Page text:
Wednesday, October 27, 2010
A couple of weeks ago I noted that Arizona State Law was preparing to ease itself off the state subsidy in the next few years. Dean Paul Berman took the bold - and perhaps dangerous, from a PR point of view - step of getting in front of the problem before actual cutbacks decimated the school's program. But news out of Minneapolis this week highlights the challenge many state law schools are facing.
Over the next two years, the Minnesota legislature will reduce its contribution to the law school from 22% of its budget to 11%. That's serious money - millions of dollars per year. To deal with this problem, the school hiked tuition 13.5% this year. Indeed, tuition at the U has jumped about 33% over the past four years.
While the administration is working to beef up gifts, endowment is a very difficult way to make up revenue. The school would need to raise well north of $40 million dollars to cover a $2 million shortfall. Plainly, tuition is an essential approach to filling the gap. A $3000 tuition hike at a school with 780 students yields $2.34 million in revenue. Even if the school gives back a quarter of that in scholarship, that's enough to keep on lots of lights.
We're obviously moving toward a segmented market in public legal education. There will be top-tier schools that want to compete with their private brethren. This means staying nose to nose with private schools on both faculty compensation and course load. It also means investing in institutes, centers, and programs that facilitate research. As a practical political matter, it's going to be near impossible for any state school to achieve this without amping tuition beyond $30K. We've already seen the Berkeley/Virginia/Michigan move and the real question is which other schools intend to follow that model. (I would have guessed Minnesota, among others.) Then there will be the remainder of state schools that temper their commitment to super high-end hiring and retention with the practical reality that state governments neither desire, nor can afford, a Lexus law school.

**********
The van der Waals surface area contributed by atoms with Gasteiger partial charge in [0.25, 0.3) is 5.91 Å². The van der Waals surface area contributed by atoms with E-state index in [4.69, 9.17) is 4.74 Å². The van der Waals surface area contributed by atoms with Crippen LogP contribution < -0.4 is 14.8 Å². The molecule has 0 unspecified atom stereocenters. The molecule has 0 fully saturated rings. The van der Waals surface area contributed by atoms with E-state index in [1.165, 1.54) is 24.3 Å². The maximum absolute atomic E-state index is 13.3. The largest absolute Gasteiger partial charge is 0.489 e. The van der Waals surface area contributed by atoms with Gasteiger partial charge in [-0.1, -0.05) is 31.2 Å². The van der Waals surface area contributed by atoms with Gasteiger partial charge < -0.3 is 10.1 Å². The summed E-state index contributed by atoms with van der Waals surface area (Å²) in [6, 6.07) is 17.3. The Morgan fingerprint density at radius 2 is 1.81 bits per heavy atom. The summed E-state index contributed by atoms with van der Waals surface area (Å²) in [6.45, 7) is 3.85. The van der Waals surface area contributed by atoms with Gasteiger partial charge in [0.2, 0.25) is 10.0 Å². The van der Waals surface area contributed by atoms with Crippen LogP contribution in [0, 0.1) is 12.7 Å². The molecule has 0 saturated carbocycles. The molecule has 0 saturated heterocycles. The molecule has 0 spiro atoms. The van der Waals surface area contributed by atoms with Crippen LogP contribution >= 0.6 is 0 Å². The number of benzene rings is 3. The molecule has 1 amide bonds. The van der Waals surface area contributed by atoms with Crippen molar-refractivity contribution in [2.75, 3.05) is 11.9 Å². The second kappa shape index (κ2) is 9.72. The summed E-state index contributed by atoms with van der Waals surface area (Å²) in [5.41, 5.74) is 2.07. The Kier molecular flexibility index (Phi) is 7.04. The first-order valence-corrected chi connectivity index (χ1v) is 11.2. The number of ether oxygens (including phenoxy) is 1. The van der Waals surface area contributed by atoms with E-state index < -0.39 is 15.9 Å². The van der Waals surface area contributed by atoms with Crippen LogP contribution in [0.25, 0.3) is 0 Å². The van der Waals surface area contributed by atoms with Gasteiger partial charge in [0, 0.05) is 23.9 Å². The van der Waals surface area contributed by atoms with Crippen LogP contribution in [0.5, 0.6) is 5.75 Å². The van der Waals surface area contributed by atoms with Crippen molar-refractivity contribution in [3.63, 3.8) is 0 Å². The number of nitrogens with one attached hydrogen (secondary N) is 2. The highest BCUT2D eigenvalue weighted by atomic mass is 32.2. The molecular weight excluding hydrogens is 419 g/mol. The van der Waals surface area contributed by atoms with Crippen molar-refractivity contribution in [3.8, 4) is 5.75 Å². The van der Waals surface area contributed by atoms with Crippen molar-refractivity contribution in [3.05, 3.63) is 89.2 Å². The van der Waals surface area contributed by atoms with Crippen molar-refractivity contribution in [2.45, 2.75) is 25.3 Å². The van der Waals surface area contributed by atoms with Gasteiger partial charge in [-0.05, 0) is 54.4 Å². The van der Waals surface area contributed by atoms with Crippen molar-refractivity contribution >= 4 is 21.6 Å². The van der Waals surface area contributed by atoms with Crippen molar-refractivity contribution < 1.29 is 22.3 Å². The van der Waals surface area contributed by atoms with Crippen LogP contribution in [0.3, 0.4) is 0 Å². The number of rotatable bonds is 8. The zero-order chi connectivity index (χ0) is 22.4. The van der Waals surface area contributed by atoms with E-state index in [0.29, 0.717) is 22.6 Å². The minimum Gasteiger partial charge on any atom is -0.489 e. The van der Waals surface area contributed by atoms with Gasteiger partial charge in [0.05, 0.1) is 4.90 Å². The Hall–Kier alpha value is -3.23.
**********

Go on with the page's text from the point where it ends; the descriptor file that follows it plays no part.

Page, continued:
The interesting question is where these decisions will be made. Will faculties decide they want to support and grow elite programs, moving strategically to reduce or eliminate state subsidies? Or will university administrations, or state governments, insist that tuitions remain low - insuring that their state law schools are affordable and signaling that access is an extremely important value. (The UC system may be pursuing a third model - one a tad more redistributive - featuring high sticker prices and unusually expansive need-based financial aid.)
In a world of unlimited resources, one law school can be everything to everyone. As things now stand, however, law schools are forced to make critical choices.